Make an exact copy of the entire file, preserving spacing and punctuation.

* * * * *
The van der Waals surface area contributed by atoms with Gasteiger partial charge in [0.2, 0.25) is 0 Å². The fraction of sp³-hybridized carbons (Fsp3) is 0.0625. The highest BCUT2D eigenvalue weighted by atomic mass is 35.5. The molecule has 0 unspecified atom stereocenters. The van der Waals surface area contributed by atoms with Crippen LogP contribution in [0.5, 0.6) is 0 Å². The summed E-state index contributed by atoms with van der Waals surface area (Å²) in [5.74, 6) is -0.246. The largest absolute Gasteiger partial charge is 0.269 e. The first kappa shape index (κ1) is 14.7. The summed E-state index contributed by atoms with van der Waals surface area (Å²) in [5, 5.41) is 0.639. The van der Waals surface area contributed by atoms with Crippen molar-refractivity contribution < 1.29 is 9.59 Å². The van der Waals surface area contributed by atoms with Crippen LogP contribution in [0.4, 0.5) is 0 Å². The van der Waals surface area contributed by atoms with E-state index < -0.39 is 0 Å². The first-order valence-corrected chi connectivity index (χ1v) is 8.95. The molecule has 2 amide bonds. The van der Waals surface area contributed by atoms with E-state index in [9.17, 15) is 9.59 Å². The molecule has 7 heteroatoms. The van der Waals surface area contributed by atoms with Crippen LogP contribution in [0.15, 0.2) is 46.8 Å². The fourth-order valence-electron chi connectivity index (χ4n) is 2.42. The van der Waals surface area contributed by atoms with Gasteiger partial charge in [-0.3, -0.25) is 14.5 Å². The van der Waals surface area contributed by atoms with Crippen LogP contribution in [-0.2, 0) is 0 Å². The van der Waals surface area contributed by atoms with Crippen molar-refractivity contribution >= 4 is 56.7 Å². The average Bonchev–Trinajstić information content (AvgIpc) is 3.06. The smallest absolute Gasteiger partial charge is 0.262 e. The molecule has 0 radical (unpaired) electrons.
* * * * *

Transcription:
The van der Waals surface area contributed by atoms with Gasteiger partial charge in [0.2, 0.25) is 0 Å². The fraction of sp³-hybridized carbons (Fsp3) is 0.0625. The highest BCUT2D eigenvalue weighted by atomic mass is 35.5. The molecule has 0 unspecified atom stereocenters. The van der Waals surface area contributed by atoms with Crippen LogP contribution in [0.5, 0.6) is 0 Å². The summed E-state index contributed by atoms with van der Waals surface area (Å²) in [5.74, 6) is -0.246. The largest absolute Gasteiger partial charge is 0.269 e. The first kappa shape index (κ1) is 14.7. The summed E-state index contributed by atoms with van der Waals surface area (Å²) in [5, 5.41) is 0.639. The van der Waals surface area contributed by atoms with Crippen molar-refractivity contribution < 1.29 is 9.59 Å². The van der Waals surface area contributed by atoms with Crippen LogP contribution in [0.4, 0.5) is 0 Å². The van der Waals surface area contributed by atoms with E-state index < -0.39 is 0 Å². The first-order valence-corrected chi connectivity index (χ1v) is 8.95. The molecule has 2 amide bonds. The van der Waals surface area contributed by atoms with E-state index in [9.17, 15) is 9.59 Å². The molecule has 7 heteroatoms. The van der Waals surface area contributed by atoms with Crippen LogP contribution in [0.15, 0.2) is 46.8 Å². The fourth-order valence-electron chi connectivity index (χ4n) is 2.42. The van der Waals surface area contributed by atoms with Gasteiger partial charge in [-0.3, -0.25) is 14.5 Å². The van der Waals surface area contributed by atoms with Crippen LogP contribution in [-0.2, 0) is 0 Å². The van der Waals surface area contributed by atoms with Crippen molar-refractivity contribution >= 4 is 56.7 Å². The average Bonchev–Trinajstić information content (AvgIpc) is 3.06. The smallest absolute Gasteiger partial charge is 0.262 e. The molecule has 0 radical (unpaired) electrons.